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Waste Heat Engine Debuts This Week

October 6, 2008 by   - () Leave a Comment

Cyclone Power Technologies Inc. will introduce its production version Waste Heat Engine at the SAE Commercial Vehicle Engineering Congress and Exhibition, commencing Tuesday (Oct. 7).
Cyclone’s Waste Heat Engine (WHE, pronounced “we”) is a steam-driven engine capable of producing up to 10kW of electricity from the exhaust of commercial trucks and recreational vehicles, according to a news release. This auxiliary power can charge batteries, run small-scale refrigerating units and support in-cab comfort appliances while the prime mover engine is running. When the primary engine is off, the WHE can run on a multitude of fuels, including diesel from the main fuel tank, or CNG, propane or even clean coal powder from a secondary tank.
“We believe that our solution is more economical and environmentally friendly than other auxiliary power units on the market,” stated Harry Schoell, CEO of Cyclone and inventor of the WHE.
A substantial portion of the energy produced by an internal combustion engine is lost through exhaust heat. The WHE was developed to harness that wasted resource and transform it to usable energy. This reduces fuel consumption and, consequently, greenhouse gas emissions. When running on fossil or bio fuels, the WHE operates at low pressures and temperatures, which virtually eliminates the production of nitrogen oxide and harmful particulate matters.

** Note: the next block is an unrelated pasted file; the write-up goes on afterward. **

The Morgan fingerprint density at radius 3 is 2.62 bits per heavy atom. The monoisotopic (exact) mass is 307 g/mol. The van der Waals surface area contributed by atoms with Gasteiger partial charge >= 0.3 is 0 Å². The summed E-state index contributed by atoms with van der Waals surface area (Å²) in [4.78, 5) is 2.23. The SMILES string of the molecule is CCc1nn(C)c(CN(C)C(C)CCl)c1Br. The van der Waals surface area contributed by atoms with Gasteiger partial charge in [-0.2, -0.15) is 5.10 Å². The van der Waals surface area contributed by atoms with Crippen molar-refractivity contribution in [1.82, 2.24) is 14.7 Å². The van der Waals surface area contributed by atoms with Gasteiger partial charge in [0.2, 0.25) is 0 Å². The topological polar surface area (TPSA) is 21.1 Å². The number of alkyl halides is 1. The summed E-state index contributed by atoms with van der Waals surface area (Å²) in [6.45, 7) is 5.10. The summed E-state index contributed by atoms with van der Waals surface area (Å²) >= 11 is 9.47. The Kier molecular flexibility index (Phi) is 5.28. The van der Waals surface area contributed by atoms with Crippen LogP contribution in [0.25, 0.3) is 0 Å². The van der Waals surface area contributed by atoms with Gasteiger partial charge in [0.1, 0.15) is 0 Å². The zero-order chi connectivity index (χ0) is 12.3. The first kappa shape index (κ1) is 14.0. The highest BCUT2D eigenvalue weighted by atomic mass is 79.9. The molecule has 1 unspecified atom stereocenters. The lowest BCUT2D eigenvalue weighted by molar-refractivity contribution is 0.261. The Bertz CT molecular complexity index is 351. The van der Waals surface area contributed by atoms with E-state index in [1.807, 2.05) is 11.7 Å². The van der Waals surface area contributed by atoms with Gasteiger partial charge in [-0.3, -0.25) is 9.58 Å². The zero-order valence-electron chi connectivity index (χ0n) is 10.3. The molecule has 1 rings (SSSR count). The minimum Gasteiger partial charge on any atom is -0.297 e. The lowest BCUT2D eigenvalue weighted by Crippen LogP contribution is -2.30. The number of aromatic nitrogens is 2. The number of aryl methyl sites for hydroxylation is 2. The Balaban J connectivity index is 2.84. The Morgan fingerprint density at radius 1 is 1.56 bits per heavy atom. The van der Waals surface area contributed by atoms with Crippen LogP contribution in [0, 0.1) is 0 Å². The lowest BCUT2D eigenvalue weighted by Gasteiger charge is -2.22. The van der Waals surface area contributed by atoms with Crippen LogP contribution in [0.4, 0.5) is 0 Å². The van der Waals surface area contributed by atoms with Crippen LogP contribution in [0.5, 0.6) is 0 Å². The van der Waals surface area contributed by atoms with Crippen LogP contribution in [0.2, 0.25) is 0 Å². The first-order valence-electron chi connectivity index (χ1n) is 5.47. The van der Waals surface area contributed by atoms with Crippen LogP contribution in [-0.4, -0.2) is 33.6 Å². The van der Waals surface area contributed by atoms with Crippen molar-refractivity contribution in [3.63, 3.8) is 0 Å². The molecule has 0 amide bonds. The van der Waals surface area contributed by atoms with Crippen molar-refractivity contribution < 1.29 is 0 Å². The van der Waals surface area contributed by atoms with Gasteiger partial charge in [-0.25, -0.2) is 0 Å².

Engine idling is a major problem in the commercial trucking industry. A typical long-haul truck idles for an estimated 1,800 to 2,400 hours per year when parked overnight at truck stops and other rest areas. In fact, U.S. Department of Transportation regulations require 10 hours of rest for every 11 hours of driving. Commercial trucks alone consume an estimated 1 billion gallons of diesel fuel annually during overnight idling, costing well over $4 billion and emitting millions of pounds of dangerous greenhouse gases into the air.
Cyclone will showcase the WHE as attached to a commercial truck engine’s exhaust system and three additional fuel tanks: one for diesel/gasoline, one for CNG, and the last for clean coal powder. The company expects this engine to be ready for production by mid 2009.
The SAE Commercial Vehicle Engineering Congress and Exhibition is being held through Oct. 9 at the Donald E. Stephens Convention Center, in Rosemont, Ill.

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